|Armor||From 6 to 30 mm (0.24-1.18 in)|
|Total production||175 between 1938-1940|
A10 Cruiser Mk.II in early configuration, with three .303 (7.62 mm) Vickers liquid-cooled machine-guns. It was part of the 21 delivered which were later sent with the British Expeditionary Force (BEF) to fight in France.
Cruiser Mk.IIA CS (Close Support) with the BEF, 1st Armoured Division, France, May 1940.
A Cruiser II defending Tobruk, during the aftermath of the Italian invasion in December 1940.
A Cruiser Mk.IIA (Besa machine-guns) during Operation Compass, the British counter-offensive against Italian forces in Libya, January 1941. The last surviving Mark IIAs were phased out by late 1941.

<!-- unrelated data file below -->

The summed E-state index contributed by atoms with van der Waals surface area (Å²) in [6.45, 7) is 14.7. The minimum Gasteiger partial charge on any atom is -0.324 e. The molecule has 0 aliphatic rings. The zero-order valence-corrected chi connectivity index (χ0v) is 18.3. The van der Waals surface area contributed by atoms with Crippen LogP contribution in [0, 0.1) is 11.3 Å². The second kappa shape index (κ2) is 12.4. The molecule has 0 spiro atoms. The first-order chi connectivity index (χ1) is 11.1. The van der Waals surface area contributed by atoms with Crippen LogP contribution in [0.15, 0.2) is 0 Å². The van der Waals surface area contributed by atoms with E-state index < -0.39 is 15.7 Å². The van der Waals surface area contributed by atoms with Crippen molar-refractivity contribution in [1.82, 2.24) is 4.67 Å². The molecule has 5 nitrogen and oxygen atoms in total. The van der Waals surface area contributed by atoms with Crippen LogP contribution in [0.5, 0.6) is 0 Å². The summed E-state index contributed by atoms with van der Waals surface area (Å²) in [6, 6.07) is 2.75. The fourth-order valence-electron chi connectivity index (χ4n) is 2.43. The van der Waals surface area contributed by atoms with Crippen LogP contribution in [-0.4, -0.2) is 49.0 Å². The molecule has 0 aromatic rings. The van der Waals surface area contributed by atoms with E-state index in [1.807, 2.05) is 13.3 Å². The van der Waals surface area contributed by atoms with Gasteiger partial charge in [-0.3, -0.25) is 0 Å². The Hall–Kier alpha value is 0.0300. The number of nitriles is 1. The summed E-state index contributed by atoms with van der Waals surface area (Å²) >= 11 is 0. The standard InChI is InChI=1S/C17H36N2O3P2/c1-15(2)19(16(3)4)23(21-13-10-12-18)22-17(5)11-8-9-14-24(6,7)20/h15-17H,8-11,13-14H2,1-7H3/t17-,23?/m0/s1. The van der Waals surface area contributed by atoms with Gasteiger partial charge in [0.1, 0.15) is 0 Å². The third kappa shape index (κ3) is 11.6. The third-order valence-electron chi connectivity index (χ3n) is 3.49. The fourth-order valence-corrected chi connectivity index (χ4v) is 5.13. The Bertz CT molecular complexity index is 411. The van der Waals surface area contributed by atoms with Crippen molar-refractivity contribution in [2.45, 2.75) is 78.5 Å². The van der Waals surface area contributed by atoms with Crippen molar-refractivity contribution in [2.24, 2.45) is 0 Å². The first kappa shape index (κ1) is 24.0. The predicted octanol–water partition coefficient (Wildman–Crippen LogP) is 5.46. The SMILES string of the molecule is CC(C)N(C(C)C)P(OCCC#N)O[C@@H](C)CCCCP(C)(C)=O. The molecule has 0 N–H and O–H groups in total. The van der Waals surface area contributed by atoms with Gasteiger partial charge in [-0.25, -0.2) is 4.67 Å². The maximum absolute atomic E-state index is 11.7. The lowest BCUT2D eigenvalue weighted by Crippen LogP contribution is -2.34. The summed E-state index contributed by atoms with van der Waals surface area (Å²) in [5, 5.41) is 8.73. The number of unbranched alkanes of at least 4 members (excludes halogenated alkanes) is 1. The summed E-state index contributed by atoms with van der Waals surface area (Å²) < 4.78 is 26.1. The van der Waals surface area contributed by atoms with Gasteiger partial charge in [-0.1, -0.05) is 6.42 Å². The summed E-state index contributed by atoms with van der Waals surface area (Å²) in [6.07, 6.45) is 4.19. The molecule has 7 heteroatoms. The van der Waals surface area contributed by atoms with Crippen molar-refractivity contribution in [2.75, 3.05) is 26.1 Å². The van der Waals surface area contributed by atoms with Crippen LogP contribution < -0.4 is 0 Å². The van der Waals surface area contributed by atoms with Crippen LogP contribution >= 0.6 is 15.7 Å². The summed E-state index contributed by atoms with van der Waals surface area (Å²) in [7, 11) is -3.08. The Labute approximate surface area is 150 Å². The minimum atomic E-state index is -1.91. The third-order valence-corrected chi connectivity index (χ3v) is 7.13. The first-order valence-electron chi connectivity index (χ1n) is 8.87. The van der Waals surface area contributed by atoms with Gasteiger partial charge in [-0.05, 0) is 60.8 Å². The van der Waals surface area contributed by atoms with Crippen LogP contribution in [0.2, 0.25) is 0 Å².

A10 Cruiser Mk.IIA in Greece, 3rd RTR, April 1941. 60 were shipped from North Africa to Southern Greece to support the Greek defenders against much superior German Forces.
A disabled Mark IIA of the Third Royal Tank Regiment (RTR) in Greece, April 1941 (Bundesarchiv). Although their greater protection was appreciated, compared to the Mark I, and the 2-pdr (40 mm/1.57 in) gun proved deadly against many German light vehicles. Their tracks were narrow and fragile, prone to twisting when maneuvering tightly. This was as a major weakness, as their poor off-road speed and notorious mechanical unreliability. In fact 90% were lost due to breakdowns as opposed to enemy actions during this campaign.